STUDYGUIDE 2 Second Postmodernism - Arch 214 B Lecture 7 America Chicago and Wright Tuesday Chicago Fire of 1871 forced reexamination of how buildings

STUDYGUIDE 2 Second Postmodernism - Arch 214 B Lecture 7...

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Chicago Fire of 1871 - forced reexamination of how buildings were built - rush was on to create buildings that would not burn as quickly - NY and Chicago were in competition to develop solutions to fireproofing buildings - steel, which does not combust but fails in excessively high temperatures, could be wrapped in fireproof material to prolong period before structural failure - tile arches (shallow) between columns show fireproofing of steel members - fire codes and building insurance developed at this time - halted the American advance west -- a national trauma - a huge amount of the city was burned - Otis elevator with counterweight system was invented, and has not fundamentally changed to this day William Le Baron Jenney (1832-1907) - terra-cotta tile between girders - insurance rating for buildings - insurance companies would underwrite buildings and banks would loan money - conflux of steel, elevator, glass in larger sheets led to taller, lighter buildings - Leiter Building 1883 - similarities with Renaissance palazzo and Marshall Field Warehouse Bldg. - whole city block - massive, but without the rustication, defensive aspect - Home Insurance Building 1885 - masonry replaced wood - steel girders replaced beams - asbestos wrapper for fireproofing James Bogardus - engineer and architect - Bruce Building, New York City, 1854 - earlier than Jenney, but not as sophisticated or tall - steel melts at around 1250 Fahrenheit - terra cotta arches between girders - insulate steel from heat. - Very shallow and not really visible World’s Columbian Exposition, Chicago, 1893 - leading edge of American growth west - the next largest expo after Crystal Palace Expo - 1876 centennial in Philadelphia was not as big as this - Wright and Loos visited Arch 214 B Tuesday, September 21, 2010 Lecture 7: America: Chicago and Wright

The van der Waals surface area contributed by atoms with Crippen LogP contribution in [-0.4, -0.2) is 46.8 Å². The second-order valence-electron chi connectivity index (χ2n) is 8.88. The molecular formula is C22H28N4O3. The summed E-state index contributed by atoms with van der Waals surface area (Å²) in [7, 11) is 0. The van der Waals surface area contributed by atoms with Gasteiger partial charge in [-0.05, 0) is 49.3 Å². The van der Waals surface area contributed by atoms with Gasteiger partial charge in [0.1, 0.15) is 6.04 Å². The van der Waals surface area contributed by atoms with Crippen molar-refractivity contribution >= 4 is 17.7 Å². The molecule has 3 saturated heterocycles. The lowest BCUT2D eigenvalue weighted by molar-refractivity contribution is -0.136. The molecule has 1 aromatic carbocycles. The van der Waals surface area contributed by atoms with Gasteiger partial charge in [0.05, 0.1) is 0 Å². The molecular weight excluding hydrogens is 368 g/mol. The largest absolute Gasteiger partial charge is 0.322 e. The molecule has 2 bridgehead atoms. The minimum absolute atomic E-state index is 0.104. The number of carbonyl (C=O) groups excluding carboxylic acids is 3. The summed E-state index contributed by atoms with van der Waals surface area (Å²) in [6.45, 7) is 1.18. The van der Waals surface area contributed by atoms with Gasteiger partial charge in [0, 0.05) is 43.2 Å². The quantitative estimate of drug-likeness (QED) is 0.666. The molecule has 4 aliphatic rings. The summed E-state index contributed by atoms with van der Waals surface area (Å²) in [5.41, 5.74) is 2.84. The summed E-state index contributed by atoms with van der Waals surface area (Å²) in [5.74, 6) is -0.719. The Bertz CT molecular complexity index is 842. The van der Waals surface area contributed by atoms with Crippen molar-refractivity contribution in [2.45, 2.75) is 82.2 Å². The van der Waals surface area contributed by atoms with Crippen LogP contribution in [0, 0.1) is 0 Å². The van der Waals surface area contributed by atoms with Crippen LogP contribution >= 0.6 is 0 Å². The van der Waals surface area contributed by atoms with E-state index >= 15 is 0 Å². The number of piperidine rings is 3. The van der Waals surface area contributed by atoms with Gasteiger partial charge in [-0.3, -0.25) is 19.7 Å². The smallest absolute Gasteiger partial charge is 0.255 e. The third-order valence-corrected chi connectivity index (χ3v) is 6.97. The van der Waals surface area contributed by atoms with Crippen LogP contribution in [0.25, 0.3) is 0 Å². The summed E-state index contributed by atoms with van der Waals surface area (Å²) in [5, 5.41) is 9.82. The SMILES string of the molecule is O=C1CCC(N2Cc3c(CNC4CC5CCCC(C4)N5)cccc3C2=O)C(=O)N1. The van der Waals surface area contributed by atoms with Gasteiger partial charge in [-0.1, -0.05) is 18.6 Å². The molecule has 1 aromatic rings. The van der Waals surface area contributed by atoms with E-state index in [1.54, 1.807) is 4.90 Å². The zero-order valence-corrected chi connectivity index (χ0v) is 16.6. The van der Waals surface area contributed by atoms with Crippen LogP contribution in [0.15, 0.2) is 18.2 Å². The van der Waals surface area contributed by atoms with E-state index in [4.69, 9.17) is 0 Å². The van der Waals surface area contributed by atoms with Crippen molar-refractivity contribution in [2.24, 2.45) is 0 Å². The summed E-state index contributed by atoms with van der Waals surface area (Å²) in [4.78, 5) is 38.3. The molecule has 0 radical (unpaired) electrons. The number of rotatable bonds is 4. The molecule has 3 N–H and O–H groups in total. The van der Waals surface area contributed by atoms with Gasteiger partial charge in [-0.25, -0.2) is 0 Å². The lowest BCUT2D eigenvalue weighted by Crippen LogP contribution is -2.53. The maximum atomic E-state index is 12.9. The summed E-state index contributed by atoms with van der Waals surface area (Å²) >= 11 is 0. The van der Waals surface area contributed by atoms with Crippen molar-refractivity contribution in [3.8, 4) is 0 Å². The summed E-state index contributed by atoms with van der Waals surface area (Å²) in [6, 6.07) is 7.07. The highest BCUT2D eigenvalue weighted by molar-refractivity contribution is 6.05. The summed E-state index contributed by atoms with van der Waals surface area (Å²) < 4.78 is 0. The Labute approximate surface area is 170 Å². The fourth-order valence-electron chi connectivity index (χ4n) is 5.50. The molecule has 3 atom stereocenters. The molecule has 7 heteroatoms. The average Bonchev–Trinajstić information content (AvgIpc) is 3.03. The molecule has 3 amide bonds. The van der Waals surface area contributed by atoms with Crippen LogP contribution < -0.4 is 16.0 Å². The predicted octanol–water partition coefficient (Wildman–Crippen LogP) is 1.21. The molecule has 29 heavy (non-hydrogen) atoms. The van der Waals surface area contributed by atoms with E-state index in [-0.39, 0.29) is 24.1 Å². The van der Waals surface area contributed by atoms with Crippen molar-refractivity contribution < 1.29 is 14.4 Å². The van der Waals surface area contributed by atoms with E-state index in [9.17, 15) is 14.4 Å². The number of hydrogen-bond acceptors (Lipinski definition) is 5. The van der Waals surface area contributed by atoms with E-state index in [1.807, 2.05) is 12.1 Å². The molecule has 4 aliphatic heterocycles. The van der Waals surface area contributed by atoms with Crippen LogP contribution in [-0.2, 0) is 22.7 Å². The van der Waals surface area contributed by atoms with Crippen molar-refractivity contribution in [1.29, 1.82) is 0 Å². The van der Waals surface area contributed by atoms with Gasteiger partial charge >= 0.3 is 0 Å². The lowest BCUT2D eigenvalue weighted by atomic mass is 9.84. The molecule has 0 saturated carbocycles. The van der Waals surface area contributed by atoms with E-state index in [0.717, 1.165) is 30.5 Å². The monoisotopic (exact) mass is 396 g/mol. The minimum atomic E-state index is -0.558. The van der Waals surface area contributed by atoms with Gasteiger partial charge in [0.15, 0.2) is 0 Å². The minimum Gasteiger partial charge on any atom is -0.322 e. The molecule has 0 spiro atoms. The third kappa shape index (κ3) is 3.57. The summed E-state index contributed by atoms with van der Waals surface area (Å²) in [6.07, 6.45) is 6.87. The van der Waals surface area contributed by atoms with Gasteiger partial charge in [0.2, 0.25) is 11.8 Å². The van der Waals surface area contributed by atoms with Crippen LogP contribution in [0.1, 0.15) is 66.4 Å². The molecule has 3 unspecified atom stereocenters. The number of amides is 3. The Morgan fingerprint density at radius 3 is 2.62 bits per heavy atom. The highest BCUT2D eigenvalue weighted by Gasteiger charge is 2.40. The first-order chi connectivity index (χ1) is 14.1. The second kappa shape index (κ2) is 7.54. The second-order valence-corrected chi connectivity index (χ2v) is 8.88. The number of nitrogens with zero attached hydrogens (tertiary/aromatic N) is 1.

- Organized by Daniel Burnham, who wanted an American national Classical style, based on Jefferson, Lincoln Memorial, etc., but was regressive, not progressive. - called the “White City” and made of stucco, wood, canvas and paint. Burnham and Root - Daniel Burnham, a developer and visionary and John Root, and engineer - Burnham created the plan for Chicago - Monadnock Building, Chicago, 1892 - entirely made of brick, 6-8’ wide at the base and 2-3’ wide at the top - no steel lintels therefore small windows - the last breath of the bearing wall building - note: this is the same time as Wagner’s Postsparkasse in Vienna - Reliance Building , Chicago, 1890-95 - started earlier than Monadnock and finished later - ingenious arches spanned on beam flanges, so a wood floor would burn but the building would not collapse - the first steel light frame building - frame rationalized finally to the point of replicability - The Chicago School, as well as modern architecture, owes a great debt to engineering and detailing, which accounts for the rapid transition in building technology during this period - The Rookery , Chicago, 1888 - less impressive exterior - courtyard like Wagner’s Postsparkasse - covered with a steel framed glass roof - LA’s Bradbury Building uses the same cast iron, steel, marble, etc.

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